News via Dow Jones today is that pharmaceutical giant Pfizer is to stop research into producing new drugs for Alzheimer’s and Parkinson’s disease.

Like several other companies, Pfizer has invested heavily in developing treatments for Alzheimer’s and Parkinson’s because of the potential benefits, but were disappointed when they failed to work during testing.

In 2012, Pfizer and partner Johnson & Johnson halted development of an Alzheimer’s drug called bapineuzumab after it failed to slow memory loss in test subjects. And in 2017 Eli Lilley’s drug, solenazumab, failed to produce results in a trial of 2,000 patients in the UK, despite earlier reports of success in a smaller clinical trial. Other companies, such as AstraZeneca PLC, Biogen Inc. and Eli Lilly & Co., keep pursuing Alzheimer’s treatment, but analysts consider the projects very risky.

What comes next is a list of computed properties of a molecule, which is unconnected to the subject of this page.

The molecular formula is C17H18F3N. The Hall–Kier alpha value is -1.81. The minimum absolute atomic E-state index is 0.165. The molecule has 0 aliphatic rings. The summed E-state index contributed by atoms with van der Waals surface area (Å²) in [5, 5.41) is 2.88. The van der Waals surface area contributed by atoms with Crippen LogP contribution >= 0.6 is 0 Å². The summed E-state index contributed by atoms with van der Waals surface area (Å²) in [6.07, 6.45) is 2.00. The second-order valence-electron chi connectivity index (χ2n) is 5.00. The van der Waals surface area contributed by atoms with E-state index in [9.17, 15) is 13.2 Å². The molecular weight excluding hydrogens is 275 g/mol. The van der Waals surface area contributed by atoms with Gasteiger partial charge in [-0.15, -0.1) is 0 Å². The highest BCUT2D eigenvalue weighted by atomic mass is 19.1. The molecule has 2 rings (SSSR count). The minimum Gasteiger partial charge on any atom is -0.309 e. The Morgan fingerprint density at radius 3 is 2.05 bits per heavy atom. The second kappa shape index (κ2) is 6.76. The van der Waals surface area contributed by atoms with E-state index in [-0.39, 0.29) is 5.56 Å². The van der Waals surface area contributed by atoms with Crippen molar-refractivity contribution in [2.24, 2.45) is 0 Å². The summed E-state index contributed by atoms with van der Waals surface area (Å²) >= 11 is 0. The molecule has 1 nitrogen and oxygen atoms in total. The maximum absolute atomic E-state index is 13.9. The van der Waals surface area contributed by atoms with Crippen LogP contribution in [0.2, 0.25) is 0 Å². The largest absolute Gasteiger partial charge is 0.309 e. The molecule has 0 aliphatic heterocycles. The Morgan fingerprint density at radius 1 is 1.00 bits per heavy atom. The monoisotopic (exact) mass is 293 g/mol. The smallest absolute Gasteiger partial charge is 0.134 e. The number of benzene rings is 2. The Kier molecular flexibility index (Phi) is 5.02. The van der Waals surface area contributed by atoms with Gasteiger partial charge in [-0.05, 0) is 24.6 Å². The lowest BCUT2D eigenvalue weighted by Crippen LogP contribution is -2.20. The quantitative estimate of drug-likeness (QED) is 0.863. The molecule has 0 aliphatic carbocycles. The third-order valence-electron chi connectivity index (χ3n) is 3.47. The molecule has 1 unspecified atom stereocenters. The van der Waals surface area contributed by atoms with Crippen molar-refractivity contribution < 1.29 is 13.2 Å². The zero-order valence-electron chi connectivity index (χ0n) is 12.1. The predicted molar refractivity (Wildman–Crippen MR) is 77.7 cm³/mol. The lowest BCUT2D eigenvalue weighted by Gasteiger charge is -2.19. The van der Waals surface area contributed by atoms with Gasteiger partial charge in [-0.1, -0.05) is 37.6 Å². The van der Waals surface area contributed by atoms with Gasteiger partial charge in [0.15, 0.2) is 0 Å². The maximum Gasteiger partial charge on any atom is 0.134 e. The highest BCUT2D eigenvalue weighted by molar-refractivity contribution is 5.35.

For 20 years pharmaceutical development for Alzheimer’s disease has largely focused on removing the protein deposits in the brain thought to be responsible for causing neurological damage leading to dementia.  In May last year it was announced that a new Dementia Research Institute would be set up in University College London and in three other research centres, headed by Dutch neuroscientist, Bart de Strooper, who was directing researchers to examine the role of inflammation and the brain’s immune system.

But there is good news. The incidence of dementia, that is the rate of new cases, has dropped by 20% in the last two decades in the UK and other developed countries. The decrease has been due to healthier lifestyles, including stopping smoking, reducing alcohol intake to moderate, having a good diet, regular exercise and maintaining good social connections.

Louise Morse

Louise Morse MA (CBT) is media and external relations manager for the Pilgrims’ Friend Society. She is a writer and speaker, and author of books on issues of old age, including dementia, published by Lion Monarch and SPCK. She is a cognitive behavioural therapist, and her Masters’ dissertation examined the effects of caring for a loved one with dementia on close relatives.

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